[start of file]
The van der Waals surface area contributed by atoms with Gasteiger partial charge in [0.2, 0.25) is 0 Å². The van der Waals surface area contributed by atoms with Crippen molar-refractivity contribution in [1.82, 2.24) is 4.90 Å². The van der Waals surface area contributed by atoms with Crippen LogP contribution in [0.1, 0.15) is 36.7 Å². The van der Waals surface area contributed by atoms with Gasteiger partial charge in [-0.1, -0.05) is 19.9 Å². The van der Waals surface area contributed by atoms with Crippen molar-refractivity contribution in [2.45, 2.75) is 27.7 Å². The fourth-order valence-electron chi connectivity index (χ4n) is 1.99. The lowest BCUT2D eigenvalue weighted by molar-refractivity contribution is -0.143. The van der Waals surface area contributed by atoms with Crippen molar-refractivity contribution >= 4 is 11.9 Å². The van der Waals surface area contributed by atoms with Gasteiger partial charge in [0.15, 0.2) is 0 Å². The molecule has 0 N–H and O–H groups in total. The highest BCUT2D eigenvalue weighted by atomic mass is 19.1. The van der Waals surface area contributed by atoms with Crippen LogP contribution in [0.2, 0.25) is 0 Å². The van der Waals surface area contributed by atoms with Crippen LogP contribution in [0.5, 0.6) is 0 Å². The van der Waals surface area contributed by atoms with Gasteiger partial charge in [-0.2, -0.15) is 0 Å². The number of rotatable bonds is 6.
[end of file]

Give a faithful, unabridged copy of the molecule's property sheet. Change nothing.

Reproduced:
The van der Waals surface area contributed by atoms with Gasteiger partial charge in [0.2, 0.25) is 0 Å². The van der Waals surface area contributed by atoms with Crippen molar-refractivity contribution in [1.82, 2.24) is 4.90 Å². The van der Waals surface area contributed by atoms with Crippen LogP contribution in [0.1, 0.15) is 36.7 Å². The van der Waals surface area contributed by atoms with Gasteiger partial charge in [-0.1, -0.05) is 19.9 Å². The van der Waals surface area contributed by atoms with Crippen molar-refractivity contribution in [2.45, 2.75) is 27.7 Å². The fourth-order valence-electron chi connectivity index (χ4n) is 1.99. The lowest BCUT2D eigenvalue weighted by molar-refractivity contribution is -0.143. The van der Waals surface area contributed by atoms with Crippen molar-refractivity contribution >= 4 is 11.9 Å². The van der Waals surface area contributed by atoms with Gasteiger partial charge in [0.15, 0.2) is 0 Å². The molecule has 0 N–H and O–H groups in total. The highest BCUT2D eigenvalue weighted by atomic mass is 19.1. The van der Waals surface area contributed by atoms with Crippen LogP contribution in [0.2, 0.25) is 0 Å². The van der Waals surface area contributed by atoms with Crippen LogP contribution in [0.5, 0.6) is 0 Å². The van der Waals surface area contributed by atoms with Gasteiger partial charge in [-0.2, -0.15) is 0 Å². The number of rotatable bonds is 6.